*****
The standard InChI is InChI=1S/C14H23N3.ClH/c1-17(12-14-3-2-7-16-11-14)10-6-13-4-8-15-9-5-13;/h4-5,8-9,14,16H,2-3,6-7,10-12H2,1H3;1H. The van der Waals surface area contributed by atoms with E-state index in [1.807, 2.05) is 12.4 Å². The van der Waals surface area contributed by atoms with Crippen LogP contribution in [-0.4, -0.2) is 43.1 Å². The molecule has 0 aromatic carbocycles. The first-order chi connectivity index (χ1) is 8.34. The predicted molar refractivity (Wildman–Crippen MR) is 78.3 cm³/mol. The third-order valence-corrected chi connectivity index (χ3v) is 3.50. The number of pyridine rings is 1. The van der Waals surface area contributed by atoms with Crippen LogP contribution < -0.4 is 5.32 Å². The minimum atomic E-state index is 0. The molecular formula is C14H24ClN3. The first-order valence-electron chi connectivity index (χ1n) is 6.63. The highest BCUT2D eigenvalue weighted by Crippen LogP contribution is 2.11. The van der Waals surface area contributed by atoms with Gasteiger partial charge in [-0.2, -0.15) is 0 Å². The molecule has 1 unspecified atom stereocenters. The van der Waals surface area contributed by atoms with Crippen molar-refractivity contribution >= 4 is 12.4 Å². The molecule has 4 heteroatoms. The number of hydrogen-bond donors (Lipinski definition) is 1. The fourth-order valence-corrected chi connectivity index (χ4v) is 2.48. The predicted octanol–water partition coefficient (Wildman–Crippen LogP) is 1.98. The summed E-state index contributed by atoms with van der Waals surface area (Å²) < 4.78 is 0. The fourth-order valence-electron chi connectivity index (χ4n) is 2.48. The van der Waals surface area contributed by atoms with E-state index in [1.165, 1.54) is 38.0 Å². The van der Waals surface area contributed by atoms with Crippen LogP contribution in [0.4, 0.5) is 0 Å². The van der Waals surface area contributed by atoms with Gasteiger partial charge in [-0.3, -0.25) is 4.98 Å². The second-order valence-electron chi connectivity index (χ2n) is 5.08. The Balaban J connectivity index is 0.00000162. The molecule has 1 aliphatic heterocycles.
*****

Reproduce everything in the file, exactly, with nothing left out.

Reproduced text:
The standard InChI is InChI=1S/C14H23N3.ClH/c1-17(12-14-3-2-7-16-11-14)10-6-13-4-8-15-9-5-13;/h4-5,8-9,14,16H,2-3,6-7,10-12H2,1H3;1H. The van der Waals surface area contributed by atoms with E-state index in [1.807, 2.05) is 12.4 Å². The van der Waals surface area contributed by atoms with Crippen LogP contribution in [-0.4, -0.2) is 43.1 Å². The molecule has 0 aromatic carbocycles. The first-order chi connectivity index (χ1) is 8.34. The predicted molar refractivity (Wildman–Crippen MR) is 78.3 cm³/mol. The third-order valence-corrected chi connectivity index (χ3v) is 3.50. The number of pyridine rings is 1. The van der Waals surface area contributed by atoms with Crippen LogP contribution < -0.4 is 5.32 Å². The minimum atomic E-state index is 0. The molecular formula is C14H24ClN3. The first-order valence-electron chi connectivity index (χ1n) is 6.63. The highest BCUT2D eigenvalue weighted by Crippen LogP contribution is 2.11. The van der Waals surface area contributed by atoms with Gasteiger partial charge in [-0.2, -0.15) is 0 Å². The molecule has 1 unspecified atom stereocenters. The van der Waals surface area contributed by atoms with Crippen molar-refractivity contribution >= 4 is 12.4 Å². The molecule has 4 heteroatoms. The number of hydrogen-bond donors (Lipinski definition) is 1. The fourth-order valence-corrected chi connectivity index (χ4v) is 2.48. The predicted octanol–water partition coefficient (Wildman–Crippen LogP) is 1.98. The summed E-state index contributed by atoms with van der Waals surface area (Å²) < 4.78 is 0. The fourth-order valence-electron chi connectivity index (χ4n) is 2.48. The van der Waals surface area contributed by atoms with E-state index in [1.165, 1.54) is 38.0 Å². The van der Waals surface area contributed by atoms with Crippen LogP contribution in [0.4, 0.5) is 0 Å². The van der Waals surface area contributed by atoms with Gasteiger partial charge in [-0.3, -0.25) is 4.98 Å². The second-order valence-electron chi connectivity index (χ2n) is 5.08. The Balaban J connectivity index is 0.00000162. The molecule has 1 aliphatic heterocycles.